Eleventh-hour changes will be the least of your worries: While it’s expected of an exhibition design company to take note of all the possible failure points right, in the beginning, there’ll be some unseen challenges along the path, and some would even pose a threat at the very last minute. You may panic, but the designers won’t; they would rather keep you prepped up all along. Also, if you have any impromptu suggestions just before the show, they’ll look into the possibility of implementing them.

You won’t be all by yourself: It can get lonely out there, especially before and after the trade show. A design company would visit the exhibition venue to supervise the installation, and once you are done, to dismantle it. They’ll take their carpenters and workmen along for their on-site supervision, thereby keeping everyone in the loop and ensuring that nothing gets missed. In fact, it’s a good idea to ask them to visit the venue because they should be familiar with the theme of the exhibition you are participating in – that’s how they can choose the most appropriate colors and graphics.

The point made: you need a design company for peace of mind, for total satisfaction, for on-site supervision, and for support. But, how do you find one? Well, there are many around, but you must zero in on the one that sets high-performance standards, respect your budgetary constraints, has an impressive portfolio to show, is open to feedback and has a key stake in making the trade show a big hit for you. You may also want to look at their partners and/or suppliers, and find answers to questions like where does the A/V equipment come from, just saying.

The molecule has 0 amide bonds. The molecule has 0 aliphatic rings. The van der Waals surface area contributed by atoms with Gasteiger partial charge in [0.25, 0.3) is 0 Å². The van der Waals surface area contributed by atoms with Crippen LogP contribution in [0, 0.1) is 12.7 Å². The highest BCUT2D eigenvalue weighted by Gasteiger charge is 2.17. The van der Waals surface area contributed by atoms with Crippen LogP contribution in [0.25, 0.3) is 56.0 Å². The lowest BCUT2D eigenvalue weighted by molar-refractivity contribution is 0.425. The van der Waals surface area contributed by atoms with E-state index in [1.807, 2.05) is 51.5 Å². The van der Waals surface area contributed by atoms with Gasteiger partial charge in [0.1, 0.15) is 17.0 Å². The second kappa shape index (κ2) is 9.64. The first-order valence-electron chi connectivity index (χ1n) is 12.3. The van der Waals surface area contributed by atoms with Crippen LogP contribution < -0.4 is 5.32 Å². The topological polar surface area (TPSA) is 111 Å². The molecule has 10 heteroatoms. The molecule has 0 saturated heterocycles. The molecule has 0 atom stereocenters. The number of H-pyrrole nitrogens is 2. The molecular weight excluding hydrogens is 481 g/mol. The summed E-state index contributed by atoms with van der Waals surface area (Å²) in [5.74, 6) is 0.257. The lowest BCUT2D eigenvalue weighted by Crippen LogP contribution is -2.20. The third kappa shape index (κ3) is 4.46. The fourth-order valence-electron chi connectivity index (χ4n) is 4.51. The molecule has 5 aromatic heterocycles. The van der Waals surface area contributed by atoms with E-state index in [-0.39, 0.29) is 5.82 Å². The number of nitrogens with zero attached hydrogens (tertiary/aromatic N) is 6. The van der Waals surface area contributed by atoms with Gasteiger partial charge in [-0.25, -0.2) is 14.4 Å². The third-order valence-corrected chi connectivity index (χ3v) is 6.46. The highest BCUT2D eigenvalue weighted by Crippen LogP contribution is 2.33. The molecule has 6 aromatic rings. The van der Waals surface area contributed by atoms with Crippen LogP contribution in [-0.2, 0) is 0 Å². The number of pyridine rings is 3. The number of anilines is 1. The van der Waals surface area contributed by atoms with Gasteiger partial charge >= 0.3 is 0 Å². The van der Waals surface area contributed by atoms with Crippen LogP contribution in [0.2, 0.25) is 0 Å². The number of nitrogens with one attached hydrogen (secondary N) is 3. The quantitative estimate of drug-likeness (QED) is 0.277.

In-booth Tactics That Could Give Your Exhibition Stand Design An Edge

What purpose does a well-designed exhibition stand serve for you? At best, it grabs the visitors’ attention, right? But so does every other stand out there. And more importantly, does it also keep the visitors engaged for long? Not really. So, is there a way that you could use your exhibition stand design to involve the visitors, rather than watching them walk away as soon as you are done with your elevator pitch? There is; in fact, there are a couple of in-booth tactics, which in conjunction with an effective design, could make your “stand” stand out.

Gamification

Kids love to play, agreed, but so do the adults; cash in on their love for games. Give them a reason to come and visit your exhibition booth – encourage participation through leaderboards, digital challenges and anything and everything that can add on to their experience – in the end, it’s all about experiential marketing. Let them have their moment – the moment of victory, where you announce the winner and give them a suitable reward. And you need not necessarily break the bank to incorporate gamification – there are a lot of budget-friendly options – right from quests and badges to loyalty programs. Just make sure that the results are fair and square and that they are made public, especially if you are using a leaderboard – put them up there for all to see.

Photography

A picture is worth a thousand words. Save your pitch for later; let the photos talk. Or better still, use them as a backdrop, something that could help you kick-off some engrossing discussions with the visitors. That being said, photo stations have been there for quite some time now; chances are that the neighboring booth has one. So how do you make yours more enticing? By leveraging the social media – photos make up for great shareable content and could be easily posted across Twitter, Facebook, Instagram, and other channels – the more they are shared, the more people get to know about your brand – win-win!.